| Originally posted by Leerod |
Vary your feather on the tool along with the transparency. Hair should have a high feather and transparency. Distinct edges need a very low feather and transparency.
Leerod, I think that this is referring to is the options available on both the lasso tool (for selections) or the paintbrush tool (for masking). The lasso tool allows you to set a feather distance (in pixels.) The paintbrush tool allows you to pick a brush with hard or soft edges (the softer the edge the more "feathered" the selection/mask) and also set an opacity of the brush (a lower opacity softens the brush even more).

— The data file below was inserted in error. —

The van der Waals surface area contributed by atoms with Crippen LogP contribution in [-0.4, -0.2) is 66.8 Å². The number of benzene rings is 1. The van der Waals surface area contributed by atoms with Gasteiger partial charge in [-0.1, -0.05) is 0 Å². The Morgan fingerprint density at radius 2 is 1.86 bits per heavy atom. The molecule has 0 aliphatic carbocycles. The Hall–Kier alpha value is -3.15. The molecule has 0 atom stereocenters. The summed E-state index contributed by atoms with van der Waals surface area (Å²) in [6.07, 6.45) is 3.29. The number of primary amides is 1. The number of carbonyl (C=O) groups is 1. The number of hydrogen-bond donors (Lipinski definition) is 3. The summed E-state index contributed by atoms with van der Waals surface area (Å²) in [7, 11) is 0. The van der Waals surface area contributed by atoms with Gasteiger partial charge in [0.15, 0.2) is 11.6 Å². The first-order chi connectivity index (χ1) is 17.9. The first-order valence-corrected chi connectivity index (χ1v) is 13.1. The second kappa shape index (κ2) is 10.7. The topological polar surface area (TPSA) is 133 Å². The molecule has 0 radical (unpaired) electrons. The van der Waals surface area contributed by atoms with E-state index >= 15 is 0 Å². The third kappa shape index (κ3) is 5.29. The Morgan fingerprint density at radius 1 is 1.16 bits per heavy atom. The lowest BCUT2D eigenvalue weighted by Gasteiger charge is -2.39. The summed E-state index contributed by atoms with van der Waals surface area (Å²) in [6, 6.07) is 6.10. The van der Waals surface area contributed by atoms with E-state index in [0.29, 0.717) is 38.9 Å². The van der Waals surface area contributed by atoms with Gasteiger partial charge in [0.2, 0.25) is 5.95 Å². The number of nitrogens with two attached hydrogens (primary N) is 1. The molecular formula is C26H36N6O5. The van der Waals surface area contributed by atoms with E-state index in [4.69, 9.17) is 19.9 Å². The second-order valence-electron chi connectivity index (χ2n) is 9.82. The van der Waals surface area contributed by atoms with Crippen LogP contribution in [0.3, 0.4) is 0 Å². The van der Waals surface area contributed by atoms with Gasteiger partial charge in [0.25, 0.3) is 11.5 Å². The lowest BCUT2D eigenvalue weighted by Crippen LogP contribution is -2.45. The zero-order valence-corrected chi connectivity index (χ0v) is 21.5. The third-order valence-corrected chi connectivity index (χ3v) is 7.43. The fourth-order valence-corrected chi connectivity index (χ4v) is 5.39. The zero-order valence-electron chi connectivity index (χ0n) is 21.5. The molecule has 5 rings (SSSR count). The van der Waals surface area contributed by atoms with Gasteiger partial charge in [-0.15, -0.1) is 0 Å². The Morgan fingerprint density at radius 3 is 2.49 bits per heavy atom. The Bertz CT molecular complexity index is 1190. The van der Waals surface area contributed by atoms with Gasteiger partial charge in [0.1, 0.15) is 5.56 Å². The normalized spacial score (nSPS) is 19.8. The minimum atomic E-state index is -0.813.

In Chapter 2 of the Photoshop Retouching Handbook by Carol Braverman, she goes into detail about examining an image to determine which edges are "hard" and which edges are "soft". For example, the edges of a vase might be sharp (hard), but the shadow it casts might be soft. If you want to select both the vase and the shadow, you probably want to use a larger feathering/softer brush on the shadow than on the vase.
In the example quoted above, the hair does not create as sharp an edge with the background as does an arm, for example. Of course, you have to be careful that you don't feather around the hair too much - esp. if you're extracting a person to a different colored background, otherwise, you bring some of the original background along with the person.
Does that make any more sense, or did I just complicate things?